by Amy Rhoades and Emma Masabo
Once the conversation started, there was no stopping them. Hotline operators in Burundi and the Central African Republic (CAR) were eager to learn about each other’s experiences responding to the steady stream of daily calls. At the end of last month’s Hotline Exchange, everyone agreed to plan another in the coming months.
With both countries experiencing political unrest, call centers supported by humanitarian agencies are a quick and easy way for people to receive life-saving information. They also play an important role in dispelling rumors and misinformation in local communities.
Both hotlines are run by trained local staff, operating 24 hours a day, 7 days a week. They are also widely utilized and valued as important sources for timely, accurate information.
Burundi`s ‘Hotline 109’ operators initiated the request to compare their experiences with another hotline and how they handled similar issues. Operating in CAR, staff at ‘Hotline 4040’ reciprocated this interest so in December 2017, the inaugural Hotline Exchange between the two countries was organized.
It was a ‘first of its kind’ webinar in which both hotlines asked questions and shared their experiences with topics ranging from outreach, to handling challenging calls, to referral pathways. “It was a great opportunity to learn and exchange ideas with another hotline... to know that we are not alone in the field,” said Hotline 4040 manager Fidélia.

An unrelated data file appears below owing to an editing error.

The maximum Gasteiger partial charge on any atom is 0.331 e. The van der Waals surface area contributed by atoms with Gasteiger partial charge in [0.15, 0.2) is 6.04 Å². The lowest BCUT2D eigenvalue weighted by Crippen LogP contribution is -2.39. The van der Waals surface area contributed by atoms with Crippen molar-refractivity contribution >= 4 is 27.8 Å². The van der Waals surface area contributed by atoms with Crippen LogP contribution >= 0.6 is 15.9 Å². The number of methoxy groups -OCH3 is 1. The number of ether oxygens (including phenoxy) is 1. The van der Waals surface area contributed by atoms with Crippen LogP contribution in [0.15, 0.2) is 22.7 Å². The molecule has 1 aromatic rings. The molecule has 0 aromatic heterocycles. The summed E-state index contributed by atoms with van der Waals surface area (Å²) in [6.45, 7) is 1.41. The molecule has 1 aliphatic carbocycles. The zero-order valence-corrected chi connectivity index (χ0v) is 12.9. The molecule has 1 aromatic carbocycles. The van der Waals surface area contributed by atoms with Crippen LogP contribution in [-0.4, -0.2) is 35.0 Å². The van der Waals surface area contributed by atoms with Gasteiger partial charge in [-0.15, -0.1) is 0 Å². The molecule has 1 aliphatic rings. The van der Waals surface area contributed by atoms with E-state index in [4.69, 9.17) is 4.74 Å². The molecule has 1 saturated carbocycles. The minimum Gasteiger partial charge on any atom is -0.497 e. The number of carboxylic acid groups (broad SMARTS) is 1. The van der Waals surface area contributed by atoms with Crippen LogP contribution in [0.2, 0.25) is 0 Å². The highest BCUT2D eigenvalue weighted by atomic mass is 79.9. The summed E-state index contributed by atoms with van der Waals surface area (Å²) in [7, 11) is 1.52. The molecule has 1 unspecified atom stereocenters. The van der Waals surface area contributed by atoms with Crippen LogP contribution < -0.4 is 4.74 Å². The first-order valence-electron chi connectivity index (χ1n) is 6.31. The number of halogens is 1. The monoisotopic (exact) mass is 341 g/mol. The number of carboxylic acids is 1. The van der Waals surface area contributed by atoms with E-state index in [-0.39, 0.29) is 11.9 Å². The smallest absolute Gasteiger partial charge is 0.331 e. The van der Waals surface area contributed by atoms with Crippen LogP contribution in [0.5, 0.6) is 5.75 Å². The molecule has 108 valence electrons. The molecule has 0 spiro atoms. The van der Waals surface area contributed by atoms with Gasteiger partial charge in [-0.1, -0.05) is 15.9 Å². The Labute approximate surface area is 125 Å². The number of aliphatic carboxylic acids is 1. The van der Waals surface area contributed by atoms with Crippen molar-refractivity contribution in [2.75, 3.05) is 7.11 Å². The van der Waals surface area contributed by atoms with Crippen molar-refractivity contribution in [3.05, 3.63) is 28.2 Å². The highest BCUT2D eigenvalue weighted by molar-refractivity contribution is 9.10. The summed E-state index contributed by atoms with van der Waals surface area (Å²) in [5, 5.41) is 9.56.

In CAR, Hotline 4040 was established by the Danish Refugee Council (DRC) in August 2013. Launched in October 2015, Hotline 109 in Burundi is an interagency initiative of the Burundi Red Cross, International Organization for Migration (IOM), UN Office for the Coordination of Humanitarian Affairs (OCHA), World Vision International (WVI) and Caritas.
“When we started, it was a long and paid number, but we realized that there are vulnerable people who did not have access to the hotline so we implemented a short code and made it toll-free” said Jacqueline, one of the Hotline 109 operators. Similarly, CAR uses a short code to ensure accessibility to the hotline to all. Both hotlines conduct outreach via SMS, radio, print media and community events in the local languages and French.
Hotline 4040 responds to up to 200 callers a day and logs their calls in a shared document which is used to generate monthly reports. Since its inception, Hotline 109 has responded to over 6,500 callers and logs their calls using an online platform Community Response Map Burundi.
While there are similarities and differences between the two hotlines, there was one thing that everyone agreed on: dedicated staff are key to the success of the hotline. Certainly, this hotline exchange was a clear demonstration of that dedication.